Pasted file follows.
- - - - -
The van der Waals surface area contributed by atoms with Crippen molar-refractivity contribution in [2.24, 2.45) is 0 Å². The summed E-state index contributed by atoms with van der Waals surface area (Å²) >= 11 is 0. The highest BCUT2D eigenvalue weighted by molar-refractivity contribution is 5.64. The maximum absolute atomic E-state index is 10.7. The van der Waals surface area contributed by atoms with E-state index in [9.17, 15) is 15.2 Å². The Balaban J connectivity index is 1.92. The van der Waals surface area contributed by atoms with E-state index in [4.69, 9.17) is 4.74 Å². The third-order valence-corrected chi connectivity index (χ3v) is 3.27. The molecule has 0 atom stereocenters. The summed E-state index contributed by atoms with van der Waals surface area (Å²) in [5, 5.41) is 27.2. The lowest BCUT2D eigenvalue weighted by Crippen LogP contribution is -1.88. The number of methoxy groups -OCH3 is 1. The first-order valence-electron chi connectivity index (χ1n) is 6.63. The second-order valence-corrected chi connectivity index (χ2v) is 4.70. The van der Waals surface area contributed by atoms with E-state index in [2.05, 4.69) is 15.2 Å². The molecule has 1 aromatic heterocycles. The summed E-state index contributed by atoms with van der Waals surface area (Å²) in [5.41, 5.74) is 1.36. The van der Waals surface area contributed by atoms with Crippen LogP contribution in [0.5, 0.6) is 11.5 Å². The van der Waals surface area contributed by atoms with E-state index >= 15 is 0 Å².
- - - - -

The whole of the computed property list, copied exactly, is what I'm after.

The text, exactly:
The van der Waals surface area contributed by atoms with Crippen molar-refractivity contribution in [2.24, 2.45) is 0 Å². The summed E-state index contributed by atoms with van der Waals surface area (Å²) >= 11 is 0. The highest BCUT2D eigenvalue weighted by molar-refractivity contribution is 5.64. The maximum absolute atomic E-state index is 10.7. The van der Waals surface area contributed by atoms with E-state index in [9.17, 15) is 15.2 Å². The Balaban J connectivity index is 1.92. The van der Waals surface area contributed by atoms with E-state index in [4.69, 9.17) is 4.74 Å². The third-order valence-corrected chi connectivity index (χ3v) is 3.27. The molecule has 0 atom stereocenters. The summed E-state index contributed by atoms with van der Waals surface area (Å²) in [5, 5.41) is 27.2. The lowest BCUT2D eigenvalue weighted by Crippen LogP contribution is -1.88. The number of methoxy groups -OCH3 is 1. The first-order valence-electron chi connectivity index (χ1n) is 6.63. The second-order valence-corrected chi connectivity index (χ2v) is 4.70. The van der Waals surface area contributed by atoms with E-state index in [2.05, 4.69) is 15.2 Å². The molecule has 1 aromatic heterocycles. The summed E-state index contributed by atoms with van der Waals surface area (Å²) in [5.41, 5.74) is 1.36. The van der Waals surface area contributed by atoms with Crippen LogP contribution in [0.5, 0.6) is 11.5 Å². The van der Waals surface area contributed by atoms with E-state index >= 15 is 0 Å².